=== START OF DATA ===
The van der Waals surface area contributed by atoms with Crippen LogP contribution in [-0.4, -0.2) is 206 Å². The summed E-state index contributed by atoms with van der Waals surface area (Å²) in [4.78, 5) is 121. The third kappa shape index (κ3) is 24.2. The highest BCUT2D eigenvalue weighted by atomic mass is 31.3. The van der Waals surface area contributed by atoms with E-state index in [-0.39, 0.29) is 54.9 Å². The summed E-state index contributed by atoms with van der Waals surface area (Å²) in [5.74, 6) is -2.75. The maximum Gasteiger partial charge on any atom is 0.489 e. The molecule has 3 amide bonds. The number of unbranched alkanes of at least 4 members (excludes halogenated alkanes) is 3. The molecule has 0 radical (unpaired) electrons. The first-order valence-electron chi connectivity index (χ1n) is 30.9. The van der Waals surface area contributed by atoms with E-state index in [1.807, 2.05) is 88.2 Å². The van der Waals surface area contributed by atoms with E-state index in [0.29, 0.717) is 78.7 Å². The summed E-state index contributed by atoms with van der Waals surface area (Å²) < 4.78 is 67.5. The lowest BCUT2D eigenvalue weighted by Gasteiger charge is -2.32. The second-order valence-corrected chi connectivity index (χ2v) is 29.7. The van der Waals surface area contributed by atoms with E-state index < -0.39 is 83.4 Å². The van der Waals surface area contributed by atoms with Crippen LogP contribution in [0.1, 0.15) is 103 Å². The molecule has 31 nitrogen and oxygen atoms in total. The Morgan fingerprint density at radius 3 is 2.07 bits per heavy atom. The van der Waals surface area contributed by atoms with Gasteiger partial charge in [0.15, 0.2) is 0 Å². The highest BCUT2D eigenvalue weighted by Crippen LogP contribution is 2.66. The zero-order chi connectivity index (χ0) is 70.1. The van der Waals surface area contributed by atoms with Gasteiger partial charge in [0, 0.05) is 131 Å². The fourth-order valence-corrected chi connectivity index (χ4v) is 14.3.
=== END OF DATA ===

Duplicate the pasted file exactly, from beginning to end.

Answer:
The van der Waals surface area contributed by atoms with Crippen LogP contribution in [-0.4, -0.2) is 206 Å². The summed E-state index contributed by atoms with van der Waals surface area (Å²) in [4.78, 5) is 121. The third kappa shape index (κ3) is 24.2. The highest BCUT2D eigenvalue weighted by atomic mass is 31.3. The van der Waals surface area contributed by atoms with E-state index in [-0.39, 0.29) is 54.9 Å². The summed E-state index contributed by atoms with van der Waals surface area (Å²) in [5.74, 6) is -2.75. The maximum Gasteiger partial charge on any atom is 0.489 e. The molecule has 3 amide bonds. The number of unbranched alkanes of at least 4 members (excludes halogenated alkanes) is 3. The molecule has 0 radical (unpaired) electrons. The first-order valence-electron chi connectivity index (χ1n) is 30.9. The van der Waals surface area contributed by atoms with E-state index in [1.807, 2.05) is 88.2 Å². The van der Waals surface area contributed by atoms with E-state index in [0.29, 0.717) is 78.7 Å². The summed E-state index contributed by atoms with van der Waals surface area (Å²) < 4.78 is 67.5. The lowest BCUT2D eigenvalue weighted by Gasteiger charge is -2.32. The second-order valence-corrected chi connectivity index (χ2v) is 29.7. The van der Waals surface area contributed by atoms with E-state index < -0.39 is 83.4 Å². The van der Waals surface area contributed by atoms with Crippen LogP contribution in [0.1, 0.15) is 103 Å². The molecule has 31 nitrogen and oxygen atoms in total. The Morgan fingerprint density at radius 3 is 2.07 bits per heavy atom. The van der Waals surface area contributed by atoms with Gasteiger partial charge in [0.15, 0.2) is 0 Å². The highest BCUT2D eigenvalue weighted by Crippen LogP contribution is 2.66. The zero-order chi connectivity index (χ0) is 70.1. The van der Waals surface area contributed by atoms with Gasteiger partial charge in [0, 0.05) is 131 Å². The fourth-order valence-corrected chi connectivity index (χ4v) is 14.3.